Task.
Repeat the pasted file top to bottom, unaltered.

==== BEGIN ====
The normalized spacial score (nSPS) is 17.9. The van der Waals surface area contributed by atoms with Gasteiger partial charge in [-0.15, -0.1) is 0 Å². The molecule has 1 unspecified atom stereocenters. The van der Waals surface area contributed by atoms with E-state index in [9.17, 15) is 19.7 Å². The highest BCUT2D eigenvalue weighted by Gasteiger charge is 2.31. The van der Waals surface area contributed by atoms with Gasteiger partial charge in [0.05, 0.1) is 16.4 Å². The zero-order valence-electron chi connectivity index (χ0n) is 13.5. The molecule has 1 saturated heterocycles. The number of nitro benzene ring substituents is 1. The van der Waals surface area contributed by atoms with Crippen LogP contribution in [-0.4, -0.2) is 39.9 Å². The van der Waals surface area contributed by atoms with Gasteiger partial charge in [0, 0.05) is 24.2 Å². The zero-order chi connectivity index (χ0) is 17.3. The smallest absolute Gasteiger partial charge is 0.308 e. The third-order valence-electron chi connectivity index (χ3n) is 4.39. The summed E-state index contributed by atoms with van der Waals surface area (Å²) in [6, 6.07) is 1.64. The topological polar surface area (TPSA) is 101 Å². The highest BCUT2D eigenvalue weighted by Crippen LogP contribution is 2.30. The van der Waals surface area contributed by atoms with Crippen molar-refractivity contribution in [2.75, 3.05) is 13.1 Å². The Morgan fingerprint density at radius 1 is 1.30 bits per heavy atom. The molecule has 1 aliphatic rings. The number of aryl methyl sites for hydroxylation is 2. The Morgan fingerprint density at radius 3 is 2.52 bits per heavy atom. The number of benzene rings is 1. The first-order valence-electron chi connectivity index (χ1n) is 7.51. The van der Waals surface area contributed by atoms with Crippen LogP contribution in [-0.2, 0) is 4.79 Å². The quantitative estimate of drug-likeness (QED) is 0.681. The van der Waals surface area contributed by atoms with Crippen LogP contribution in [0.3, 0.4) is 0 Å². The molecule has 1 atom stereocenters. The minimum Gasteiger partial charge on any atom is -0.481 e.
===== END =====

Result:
The normalized spacial score (nSPS) is 17.9. The van der Waals surface area contributed by atoms with Gasteiger partial charge in [-0.15, -0.1) is 0 Å². The molecule has 1 unspecified atom stereocenters. The van der Waals surface area contributed by atoms with E-state index in [9.17, 15) is 19.7 Å². The highest BCUT2D eigenvalue weighted by Gasteiger charge is 2.31. The van der Waals surface area contributed by atoms with Gasteiger partial charge in [0.05, 0.1) is 16.4 Å². The zero-order valence-electron chi connectivity index (χ0n) is 13.5. The molecule has 1 saturated heterocycles. The number of nitro benzene ring substituents is 1. The van der Waals surface area contributed by atoms with Crippen LogP contribution in [-0.4, -0.2) is 39.9 Å². The van der Waals surface area contributed by atoms with Gasteiger partial charge in [0, 0.05) is 24.2 Å². The zero-order chi connectivity index (χ0) is 17.3. The smallest absolute Gasteiger partial charge is 0.308 e. The third-order valence-electron chi connectivity index (χ3n) is 4.39. The summed E-state index contributed by atoms with van der Waals surface area (Å²) in [6, 6.07) is 1.64. The topological polar surface area (TPSA) is 101 Å². The highest BCUT2D eigenvalue weighted by Crippen LogP contribution is 2.30. The van der Waals surface area contributed by atoms with Crippen molar-refractivity contribution in [2.75, 3.05) is 13.1 Å². The Morgan fingerprint density at radius 1 is 1.30 bits per heavy atom. The molecule has 1 aliphatic rings. The number of aryl methyl sites for hydroxylation is 2. The Morgan fingerprint density at radius 3 is 2.52 bits per heavy atom. The number of benzene rings is 1. The first-order valence-electron chi connectivity index (χ1n) is 7.51. The van der Waals surface area contributed by atoms with Crippen LogP contribution in [-0.2, 0) is 4.79 Å². The quantitative estimate of drug-likeness (QED) is 0.681. The van der Waals surface area contributed by atoms with Crippen LogP contribution in [0.3, 0.4) is 0 Å². The molecule has 1 atom stereocenters. The minimum Gasteiger partial charge on any atom is -0.481 e.